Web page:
Mining Digest 423 – Dec 27, 2019: AI Acceleration, Antiracism, Australia and New Zealand, Australian Economy, Bayocean Fell Into the Sea, Bias Quashing, Bridging the Racial Divide, Cochlear Implants, Consciousness, Corporations and Faith Based Organization, Deep Medicine, Impeachment Primer, Innovation Reform, Intelligence Committee, Leadership for Christians, Mexico Is Mad, Moth Cell Phone Stories, Moth Navajo Story, Music Education, NASA, Organized Crime in Australia, Piracy, Rural American Myths, Shipwreck Kelly, Supreme Court Activities, Windows 10 to Linux

Exercise your ears: the 40 podcasts shown below present the best ideas, information and stories from a larger group of 551 for the week, to hear while your hands and eyes are busy. Get all the files as a group here, or double (ctrl-click) individual  titles to get single podcasts and explore the source. A collection of (26,460 podcasts, listed alphabetically and grouped by topic, can be downloaded piecemeal, with files A-E at this link, and the remainder here. You’ll be limited to a 4GB maximum per download at the last place, so multiple group downloads will be needed to get all files, totaling over 160GB and may take a few hours. The first entry in the collection is a text file with just titles for quicker reference. A collection of abstracts for all the podcasts is available at this link and updated quarterly. Get the discarded material, too, using a podcast aggregator loaded with this opml file of the 503 sources. And try PodcastRE from the University of Wisconsin with over 150,000 titles. Exercise your ears and relax the rest.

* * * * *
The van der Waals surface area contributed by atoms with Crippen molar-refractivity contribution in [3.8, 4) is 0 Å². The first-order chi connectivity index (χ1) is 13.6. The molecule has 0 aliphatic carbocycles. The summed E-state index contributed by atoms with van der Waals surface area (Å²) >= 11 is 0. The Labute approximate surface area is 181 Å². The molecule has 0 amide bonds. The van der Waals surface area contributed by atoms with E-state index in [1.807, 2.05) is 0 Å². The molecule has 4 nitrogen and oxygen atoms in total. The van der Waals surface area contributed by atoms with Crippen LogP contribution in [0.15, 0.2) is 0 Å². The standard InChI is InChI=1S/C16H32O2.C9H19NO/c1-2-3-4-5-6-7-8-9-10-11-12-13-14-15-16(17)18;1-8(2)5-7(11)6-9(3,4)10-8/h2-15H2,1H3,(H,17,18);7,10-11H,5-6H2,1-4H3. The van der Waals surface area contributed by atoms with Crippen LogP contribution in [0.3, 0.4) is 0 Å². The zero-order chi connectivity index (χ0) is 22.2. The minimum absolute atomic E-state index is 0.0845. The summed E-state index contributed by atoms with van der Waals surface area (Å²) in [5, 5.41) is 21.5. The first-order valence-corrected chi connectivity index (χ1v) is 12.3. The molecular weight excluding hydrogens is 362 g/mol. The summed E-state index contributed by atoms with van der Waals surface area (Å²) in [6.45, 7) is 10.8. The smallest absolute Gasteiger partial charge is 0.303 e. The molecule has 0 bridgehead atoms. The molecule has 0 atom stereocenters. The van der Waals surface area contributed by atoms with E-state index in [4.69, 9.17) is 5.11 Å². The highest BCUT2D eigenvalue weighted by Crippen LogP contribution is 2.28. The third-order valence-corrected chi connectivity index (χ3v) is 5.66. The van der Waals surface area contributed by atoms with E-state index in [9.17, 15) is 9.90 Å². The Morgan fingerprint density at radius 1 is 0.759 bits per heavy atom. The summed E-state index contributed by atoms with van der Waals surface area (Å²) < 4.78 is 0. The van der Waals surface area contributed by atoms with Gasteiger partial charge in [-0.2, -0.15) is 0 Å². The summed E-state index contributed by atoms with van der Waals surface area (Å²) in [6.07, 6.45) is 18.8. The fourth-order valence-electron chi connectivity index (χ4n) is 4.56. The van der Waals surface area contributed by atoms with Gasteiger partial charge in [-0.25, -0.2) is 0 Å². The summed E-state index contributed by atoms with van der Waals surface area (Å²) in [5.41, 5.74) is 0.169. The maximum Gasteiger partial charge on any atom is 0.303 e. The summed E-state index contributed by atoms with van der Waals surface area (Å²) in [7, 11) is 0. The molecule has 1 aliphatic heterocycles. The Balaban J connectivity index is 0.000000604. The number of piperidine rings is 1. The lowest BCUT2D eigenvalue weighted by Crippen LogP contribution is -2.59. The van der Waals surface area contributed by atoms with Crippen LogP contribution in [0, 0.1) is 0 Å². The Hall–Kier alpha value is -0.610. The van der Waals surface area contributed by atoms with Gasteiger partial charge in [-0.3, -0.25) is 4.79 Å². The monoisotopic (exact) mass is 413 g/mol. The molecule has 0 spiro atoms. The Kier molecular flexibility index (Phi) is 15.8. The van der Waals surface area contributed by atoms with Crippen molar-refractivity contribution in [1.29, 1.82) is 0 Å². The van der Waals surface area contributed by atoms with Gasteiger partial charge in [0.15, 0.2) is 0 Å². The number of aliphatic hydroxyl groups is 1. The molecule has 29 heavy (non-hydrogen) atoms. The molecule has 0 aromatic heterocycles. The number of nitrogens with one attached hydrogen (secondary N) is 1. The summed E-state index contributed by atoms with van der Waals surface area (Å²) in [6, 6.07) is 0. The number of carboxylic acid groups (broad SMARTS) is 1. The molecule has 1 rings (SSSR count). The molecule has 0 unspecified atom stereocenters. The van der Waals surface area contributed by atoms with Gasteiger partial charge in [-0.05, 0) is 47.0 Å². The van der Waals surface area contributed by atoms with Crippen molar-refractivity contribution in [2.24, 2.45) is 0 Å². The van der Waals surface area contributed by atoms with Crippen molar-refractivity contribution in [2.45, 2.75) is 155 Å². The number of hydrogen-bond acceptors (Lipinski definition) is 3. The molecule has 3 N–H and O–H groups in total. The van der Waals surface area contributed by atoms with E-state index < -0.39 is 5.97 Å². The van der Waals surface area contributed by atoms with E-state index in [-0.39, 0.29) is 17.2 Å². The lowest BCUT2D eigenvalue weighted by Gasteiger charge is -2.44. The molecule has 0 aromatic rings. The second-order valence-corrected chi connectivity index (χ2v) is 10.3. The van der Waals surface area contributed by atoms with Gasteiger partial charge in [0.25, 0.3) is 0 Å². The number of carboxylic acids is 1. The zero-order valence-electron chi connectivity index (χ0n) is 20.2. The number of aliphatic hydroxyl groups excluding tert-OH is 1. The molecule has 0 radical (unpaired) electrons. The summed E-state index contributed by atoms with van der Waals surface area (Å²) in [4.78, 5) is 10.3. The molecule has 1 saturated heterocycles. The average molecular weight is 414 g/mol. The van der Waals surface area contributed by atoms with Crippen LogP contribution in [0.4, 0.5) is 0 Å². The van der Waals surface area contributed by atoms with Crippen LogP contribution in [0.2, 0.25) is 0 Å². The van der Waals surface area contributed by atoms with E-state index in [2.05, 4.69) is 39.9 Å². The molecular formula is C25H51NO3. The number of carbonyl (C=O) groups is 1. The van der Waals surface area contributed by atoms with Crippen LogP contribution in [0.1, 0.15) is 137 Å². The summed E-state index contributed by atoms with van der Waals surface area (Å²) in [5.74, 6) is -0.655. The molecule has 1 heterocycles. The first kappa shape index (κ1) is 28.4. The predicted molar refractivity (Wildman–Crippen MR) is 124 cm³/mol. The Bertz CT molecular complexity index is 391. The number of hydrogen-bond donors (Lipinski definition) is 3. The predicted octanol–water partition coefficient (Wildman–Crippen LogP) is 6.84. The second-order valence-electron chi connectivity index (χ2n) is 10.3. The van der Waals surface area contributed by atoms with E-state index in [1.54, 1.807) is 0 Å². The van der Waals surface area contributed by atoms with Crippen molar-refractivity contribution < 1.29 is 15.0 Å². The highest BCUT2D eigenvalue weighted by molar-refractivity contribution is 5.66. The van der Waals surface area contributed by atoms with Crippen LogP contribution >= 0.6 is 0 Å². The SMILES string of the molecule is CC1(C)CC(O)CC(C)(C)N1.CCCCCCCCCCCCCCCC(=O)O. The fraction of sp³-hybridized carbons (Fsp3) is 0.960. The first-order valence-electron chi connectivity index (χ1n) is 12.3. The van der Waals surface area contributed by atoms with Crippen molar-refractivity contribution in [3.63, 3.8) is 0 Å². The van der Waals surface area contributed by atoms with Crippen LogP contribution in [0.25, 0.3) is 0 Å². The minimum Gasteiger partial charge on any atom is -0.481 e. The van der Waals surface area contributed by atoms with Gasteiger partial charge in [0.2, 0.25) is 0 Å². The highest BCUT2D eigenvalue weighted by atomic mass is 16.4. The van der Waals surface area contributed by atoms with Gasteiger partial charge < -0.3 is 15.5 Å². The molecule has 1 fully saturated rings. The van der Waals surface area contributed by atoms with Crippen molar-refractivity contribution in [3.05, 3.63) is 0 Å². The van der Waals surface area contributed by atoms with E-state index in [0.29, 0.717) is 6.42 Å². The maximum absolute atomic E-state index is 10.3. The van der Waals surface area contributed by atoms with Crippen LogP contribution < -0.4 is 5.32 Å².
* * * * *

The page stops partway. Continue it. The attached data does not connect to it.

AI Acceleration 39 mins – “Today’s guest stands at the forefront of artificial intelligence advancement. Steve Guggenheimer has been with Microsoft for 26 years and has been heavily involved in the company’s AI ventures. This week on Killer Innovations, Steve Guggenheimer joins us to discuss the progress of AI, the transition into “the cloud,” and what he and his team at Microsoft are doing to advance technology.” At the left-click the down-pointing arrow and select “Save File” from the pop-up menu.

Antiracism 46 mins – “Countering racism is essential to the formation of a just and equitable society — so how can we fight it? Ibram X. Kendi says to be able to recognize racism we need to define it and then understand it’s opposite: antiracism. In his new best-selling book, “How to Be an Antiracist,” Kendi explains that racism is powerful and can change the way we see and value others and ourselves. How can we recognize racism and work to oppose it? In his conversation with Jemele Hill, staff writer for The Atlantic, Kendi talks about his own battle with racism, why it’s so difficult to talk productively about racism, and why an understanding of history is essential to combating racism. The views and opinions of the podcast guests are their own and do not necessarily reflect those of the Aspen Institute.” At the link you can listen, but not download; however, a copy is included in this blog archive.